Gas exchange or respiration takes place at a respiratory surface—a boundary between the external environment and the interior of the body. For unicellular organisms the respiratory surface is simply the cell membrane, but for large organisms it usually is carried out in respiratory systems. A microorganism (also spelled micro organism or micro-organism and also called a microbe) is an Organism that is Microscopic (usually The cell membrane (also called the plasma membrane, plasmalemma, or "phospholipid bilayer" is a Selectively permeable Lipid bilayer In living organisms a respiratory system functions to allow Gas exchange.
In biology, the word "respiration" can also refer to cellular respiration or metabolism (ATP generation inside cells). Cellular respiration is the set of the metabolic reactions and processes that take place in Organisms cells to convert biochemical energy from Metabolism is the set of Chemical reactions that occur in living Organisms in order to maintain Life.
Many also have a mechanism to maximise the diffusion gradient by replenishing the source and/or sink. Diffusion is the net movement of particles (typically molecules from an area of high concentration to an area of low concentration by uncoordinated random movement Fick's laws of diffusion describe Diffusion and can be used to solve for the diffusion coefficient D.
Control of respiration is due to rhythmical breathing generated by the phrenic nerve to stimulate contraction and relaxation of the diaphragm during inspiration and expiration. Control of ventilation ( control of respiration) refers to the physiological mechanisms involved in the control of physiologic ventilation. The phrenic nerve arises from the third fourth and fifth cervical Spinal nerves (C3-C5 in Humans. For other types of diaphragm see Diaphragm. In the Anatomy of Mammals the thoracic diaphragm is a sheet of Muscle Ventilation is controlled by partial pressures of oxygen and carbon dioxide and the concentration of hydrogen ions. The control of respiration can vary in certain circumstances such as during exercise.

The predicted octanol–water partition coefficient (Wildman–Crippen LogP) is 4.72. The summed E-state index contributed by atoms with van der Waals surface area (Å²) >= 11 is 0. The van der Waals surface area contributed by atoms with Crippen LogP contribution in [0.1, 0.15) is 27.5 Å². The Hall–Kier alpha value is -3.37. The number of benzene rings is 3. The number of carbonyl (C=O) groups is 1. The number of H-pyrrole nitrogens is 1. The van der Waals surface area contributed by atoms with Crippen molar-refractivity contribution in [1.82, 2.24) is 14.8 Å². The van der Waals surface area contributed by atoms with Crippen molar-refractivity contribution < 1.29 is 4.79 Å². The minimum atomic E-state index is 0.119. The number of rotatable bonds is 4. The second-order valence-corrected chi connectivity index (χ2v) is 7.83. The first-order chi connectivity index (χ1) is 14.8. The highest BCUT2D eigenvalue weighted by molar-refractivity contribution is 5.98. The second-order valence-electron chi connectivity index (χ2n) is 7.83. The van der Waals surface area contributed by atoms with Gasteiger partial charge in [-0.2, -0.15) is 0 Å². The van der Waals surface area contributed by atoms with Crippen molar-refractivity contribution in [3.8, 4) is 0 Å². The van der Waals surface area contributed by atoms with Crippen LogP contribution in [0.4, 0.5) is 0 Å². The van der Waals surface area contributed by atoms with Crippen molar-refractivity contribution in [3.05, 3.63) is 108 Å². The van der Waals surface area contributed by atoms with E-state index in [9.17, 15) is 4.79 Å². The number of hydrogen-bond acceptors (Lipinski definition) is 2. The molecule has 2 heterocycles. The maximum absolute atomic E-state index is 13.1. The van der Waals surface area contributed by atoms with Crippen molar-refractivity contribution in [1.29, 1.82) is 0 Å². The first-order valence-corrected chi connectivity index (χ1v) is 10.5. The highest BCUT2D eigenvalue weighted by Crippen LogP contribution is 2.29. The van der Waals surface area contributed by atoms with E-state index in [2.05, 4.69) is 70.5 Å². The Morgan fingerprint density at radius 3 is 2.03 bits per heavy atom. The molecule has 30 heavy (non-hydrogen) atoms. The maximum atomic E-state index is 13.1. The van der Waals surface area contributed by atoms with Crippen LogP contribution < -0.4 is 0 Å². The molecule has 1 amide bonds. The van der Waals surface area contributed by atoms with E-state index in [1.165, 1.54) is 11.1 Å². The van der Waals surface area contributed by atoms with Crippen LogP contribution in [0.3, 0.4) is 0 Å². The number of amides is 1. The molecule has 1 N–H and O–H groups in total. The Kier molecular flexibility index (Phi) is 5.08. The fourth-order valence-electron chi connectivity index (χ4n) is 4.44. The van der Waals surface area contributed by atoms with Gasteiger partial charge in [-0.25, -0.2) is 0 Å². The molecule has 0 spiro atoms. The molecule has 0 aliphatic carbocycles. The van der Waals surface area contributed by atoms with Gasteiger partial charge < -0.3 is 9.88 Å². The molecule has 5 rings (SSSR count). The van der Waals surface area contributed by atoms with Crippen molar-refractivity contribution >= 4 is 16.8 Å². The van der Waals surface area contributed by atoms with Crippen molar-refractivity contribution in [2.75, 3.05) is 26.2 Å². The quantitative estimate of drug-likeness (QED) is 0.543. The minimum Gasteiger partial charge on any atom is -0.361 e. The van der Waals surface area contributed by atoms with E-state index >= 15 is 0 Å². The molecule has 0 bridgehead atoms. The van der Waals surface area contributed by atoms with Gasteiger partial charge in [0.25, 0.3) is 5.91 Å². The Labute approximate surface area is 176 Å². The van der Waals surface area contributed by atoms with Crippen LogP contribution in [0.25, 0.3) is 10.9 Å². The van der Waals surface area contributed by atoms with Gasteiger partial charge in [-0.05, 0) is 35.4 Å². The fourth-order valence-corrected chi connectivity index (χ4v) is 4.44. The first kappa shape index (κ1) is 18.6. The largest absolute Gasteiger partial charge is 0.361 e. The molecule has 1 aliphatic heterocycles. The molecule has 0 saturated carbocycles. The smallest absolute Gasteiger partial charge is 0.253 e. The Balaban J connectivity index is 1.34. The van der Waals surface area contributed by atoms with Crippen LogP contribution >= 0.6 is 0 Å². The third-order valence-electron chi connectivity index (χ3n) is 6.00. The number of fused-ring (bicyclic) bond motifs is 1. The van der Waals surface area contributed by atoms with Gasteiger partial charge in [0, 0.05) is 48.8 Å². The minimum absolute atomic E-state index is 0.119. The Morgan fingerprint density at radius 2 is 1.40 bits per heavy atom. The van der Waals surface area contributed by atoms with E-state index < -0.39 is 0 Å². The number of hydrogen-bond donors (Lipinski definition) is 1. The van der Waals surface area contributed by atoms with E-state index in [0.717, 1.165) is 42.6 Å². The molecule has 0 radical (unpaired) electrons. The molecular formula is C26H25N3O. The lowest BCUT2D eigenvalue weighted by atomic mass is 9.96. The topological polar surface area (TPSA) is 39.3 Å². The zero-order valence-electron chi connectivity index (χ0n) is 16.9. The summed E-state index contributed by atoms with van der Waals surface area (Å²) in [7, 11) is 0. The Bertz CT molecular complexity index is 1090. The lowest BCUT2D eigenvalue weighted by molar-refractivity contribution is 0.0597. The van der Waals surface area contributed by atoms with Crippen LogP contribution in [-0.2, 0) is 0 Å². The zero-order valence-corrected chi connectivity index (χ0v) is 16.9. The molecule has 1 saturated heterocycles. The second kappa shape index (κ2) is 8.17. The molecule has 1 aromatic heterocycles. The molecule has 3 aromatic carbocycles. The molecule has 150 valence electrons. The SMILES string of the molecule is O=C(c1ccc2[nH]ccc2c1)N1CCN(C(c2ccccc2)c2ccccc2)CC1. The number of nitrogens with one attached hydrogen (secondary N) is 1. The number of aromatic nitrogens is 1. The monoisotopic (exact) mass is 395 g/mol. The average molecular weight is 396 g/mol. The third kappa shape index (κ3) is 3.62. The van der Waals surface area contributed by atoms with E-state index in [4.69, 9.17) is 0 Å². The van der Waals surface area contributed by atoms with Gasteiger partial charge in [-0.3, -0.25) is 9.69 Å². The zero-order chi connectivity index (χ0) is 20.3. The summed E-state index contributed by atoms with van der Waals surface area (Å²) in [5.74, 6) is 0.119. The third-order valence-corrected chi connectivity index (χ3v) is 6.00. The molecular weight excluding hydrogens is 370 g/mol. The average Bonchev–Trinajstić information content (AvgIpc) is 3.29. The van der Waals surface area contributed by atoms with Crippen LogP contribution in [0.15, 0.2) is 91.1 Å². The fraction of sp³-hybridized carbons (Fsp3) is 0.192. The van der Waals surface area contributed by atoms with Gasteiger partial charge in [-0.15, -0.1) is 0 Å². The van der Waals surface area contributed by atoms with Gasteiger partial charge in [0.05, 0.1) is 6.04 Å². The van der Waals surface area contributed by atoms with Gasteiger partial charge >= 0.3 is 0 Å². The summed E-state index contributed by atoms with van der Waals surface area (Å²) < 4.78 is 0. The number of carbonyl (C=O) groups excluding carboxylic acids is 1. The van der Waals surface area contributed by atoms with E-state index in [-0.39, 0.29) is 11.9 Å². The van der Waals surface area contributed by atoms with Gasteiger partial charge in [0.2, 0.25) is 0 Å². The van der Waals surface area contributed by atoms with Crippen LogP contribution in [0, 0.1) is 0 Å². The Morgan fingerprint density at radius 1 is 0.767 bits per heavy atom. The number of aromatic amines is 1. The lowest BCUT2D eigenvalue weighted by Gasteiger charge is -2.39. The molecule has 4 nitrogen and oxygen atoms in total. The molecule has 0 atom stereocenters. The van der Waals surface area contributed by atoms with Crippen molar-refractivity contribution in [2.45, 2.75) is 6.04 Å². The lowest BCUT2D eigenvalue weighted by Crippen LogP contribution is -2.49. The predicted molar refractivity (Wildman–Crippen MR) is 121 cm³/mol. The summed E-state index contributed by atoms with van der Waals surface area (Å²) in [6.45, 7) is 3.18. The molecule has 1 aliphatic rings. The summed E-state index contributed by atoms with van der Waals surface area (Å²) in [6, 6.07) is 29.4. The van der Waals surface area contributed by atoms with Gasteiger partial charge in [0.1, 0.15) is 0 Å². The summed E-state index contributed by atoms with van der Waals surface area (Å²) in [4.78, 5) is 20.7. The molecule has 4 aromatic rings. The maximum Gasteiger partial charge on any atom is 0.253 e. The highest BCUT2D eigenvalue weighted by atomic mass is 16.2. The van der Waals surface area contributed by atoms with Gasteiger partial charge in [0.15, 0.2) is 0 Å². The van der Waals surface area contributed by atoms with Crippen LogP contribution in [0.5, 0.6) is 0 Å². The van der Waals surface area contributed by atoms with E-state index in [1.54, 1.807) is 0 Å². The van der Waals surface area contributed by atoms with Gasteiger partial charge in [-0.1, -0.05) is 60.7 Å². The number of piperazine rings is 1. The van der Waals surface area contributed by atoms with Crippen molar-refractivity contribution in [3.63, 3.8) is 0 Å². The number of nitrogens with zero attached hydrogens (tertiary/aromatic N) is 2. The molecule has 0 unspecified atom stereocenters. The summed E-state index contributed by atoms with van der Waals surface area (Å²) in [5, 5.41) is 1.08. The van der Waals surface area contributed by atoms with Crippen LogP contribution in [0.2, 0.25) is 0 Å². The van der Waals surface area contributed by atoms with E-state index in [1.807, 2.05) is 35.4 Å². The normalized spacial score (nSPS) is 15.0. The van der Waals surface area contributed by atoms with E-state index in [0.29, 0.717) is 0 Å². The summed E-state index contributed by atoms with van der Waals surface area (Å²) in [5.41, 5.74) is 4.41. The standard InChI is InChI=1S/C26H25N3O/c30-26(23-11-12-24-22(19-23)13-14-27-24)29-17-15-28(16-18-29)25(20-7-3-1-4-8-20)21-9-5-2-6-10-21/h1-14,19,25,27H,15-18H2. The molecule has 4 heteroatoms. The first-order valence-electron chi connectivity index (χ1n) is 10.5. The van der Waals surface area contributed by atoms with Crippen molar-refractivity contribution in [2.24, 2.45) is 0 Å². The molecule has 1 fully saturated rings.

In humans and mammals, respiratory gas exchange or ventilation is carried out by mechanisms of the heart and lungs. The blood is subjected to a transient electric field (QRS waves of the EKG) in the heart which dissociates molecules of different charge. The blood, being a polar fluid, aligns dipoles with the electric field, is released, and then oscillates in a damped driven oscillation to form J or Osborn Waves, T, U, and V waves. The electric field exposure and subsequent damped driven oscillation dissociate gas from hemoglobin, primarily CO2, but more importantly BPG, which has a higher affinity for hemoglobin than does oxygen, due in part to its opposite charge. 23-Bisphosphoglycerate (23-BPG also known as 23-diphosphoglycerate or 23-DPG is a three carbon isomer of the glycolytic intermediate 13-bisphosphoglycerate. Completely dissociated hemoglobin (which will even effervesce if the electric field is too strong—the reason defibrillation joules are limited, to avoid bubble emboli that may clog vessels in the lung) enters the lung in RBC's ready to be oxygenated. The joule (written in lower case ˈdʒuːl or /ˈdʒaʊl/ (symbol J) is the SI unit of Energy measuring heat, Electricity